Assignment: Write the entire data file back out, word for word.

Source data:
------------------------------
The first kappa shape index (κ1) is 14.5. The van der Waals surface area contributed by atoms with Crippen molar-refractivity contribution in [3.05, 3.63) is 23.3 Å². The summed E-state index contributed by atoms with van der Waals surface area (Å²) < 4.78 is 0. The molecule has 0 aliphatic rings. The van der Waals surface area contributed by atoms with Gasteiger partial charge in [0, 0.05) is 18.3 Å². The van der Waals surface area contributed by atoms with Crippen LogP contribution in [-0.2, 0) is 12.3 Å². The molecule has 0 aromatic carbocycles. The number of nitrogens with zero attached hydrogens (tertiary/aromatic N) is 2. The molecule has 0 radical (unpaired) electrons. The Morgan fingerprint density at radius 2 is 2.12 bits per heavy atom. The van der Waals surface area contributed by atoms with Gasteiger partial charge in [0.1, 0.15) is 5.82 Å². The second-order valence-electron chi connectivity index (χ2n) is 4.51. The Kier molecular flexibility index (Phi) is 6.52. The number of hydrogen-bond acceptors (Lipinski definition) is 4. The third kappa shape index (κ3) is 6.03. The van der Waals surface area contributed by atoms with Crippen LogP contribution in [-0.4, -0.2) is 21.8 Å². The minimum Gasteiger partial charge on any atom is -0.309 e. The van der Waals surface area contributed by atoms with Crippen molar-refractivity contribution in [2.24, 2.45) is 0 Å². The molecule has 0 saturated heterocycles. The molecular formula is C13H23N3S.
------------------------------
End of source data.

The first kappa shape index (κ1) is 14.5. The van der Waals surface area contributed by atoms with Crippen molar-refractivity contribution in [3.05, 3.63) is 23.3 Å². The summed E-state index contributed by atoms with van der Waals surface area (Å²) < 4.78 is 0. The molecule has 0 aliphatic rings. The van der Waals surface area contributed by atoms with Gasteiger partial charge in [0, 0.05) is 18.3 Å². The van der Waals surface area contributed by atoms with Crippen LogP contribution in [-0.2, 0) is 12.3 Å². The molecule has 0 aromatic carbocycles. The number of nitrogens with zero attached hydrogens (tertiary/aromatic N) is 2. The molecule has 0 radical (unpaired) electrons. The Morgan fingerprint density at radius 2 is 2.12 bits per heavy atom. The van der Waals surface area contributed by atoms with Gasteiger partial charge in [0.1, 0.15) is 5.82 Å². The second-order valence-electron chi connectivity index (χ2n) is 4.51. The Kier molecular flexibility index (Phi) is 6.52. The number of hydrogen-bond acceptors (Lipinski definition) is 4. The third kappa shape index (κ3) is 6.03. The van der Waals surface area contributed by atoms with Crippen LogP contribution in [-0.4, -0.2) is 21.8 Å². The minimum Gasteiger partial charge on any atom is -0.309 e. The van der Waals surface area contributed by atoms with Crippen molar-refractivity contribution in [2.24, 2.45) is 0 Å². The molecule has 0 saturated heterocycles. The molecular formula is C13H23N3S.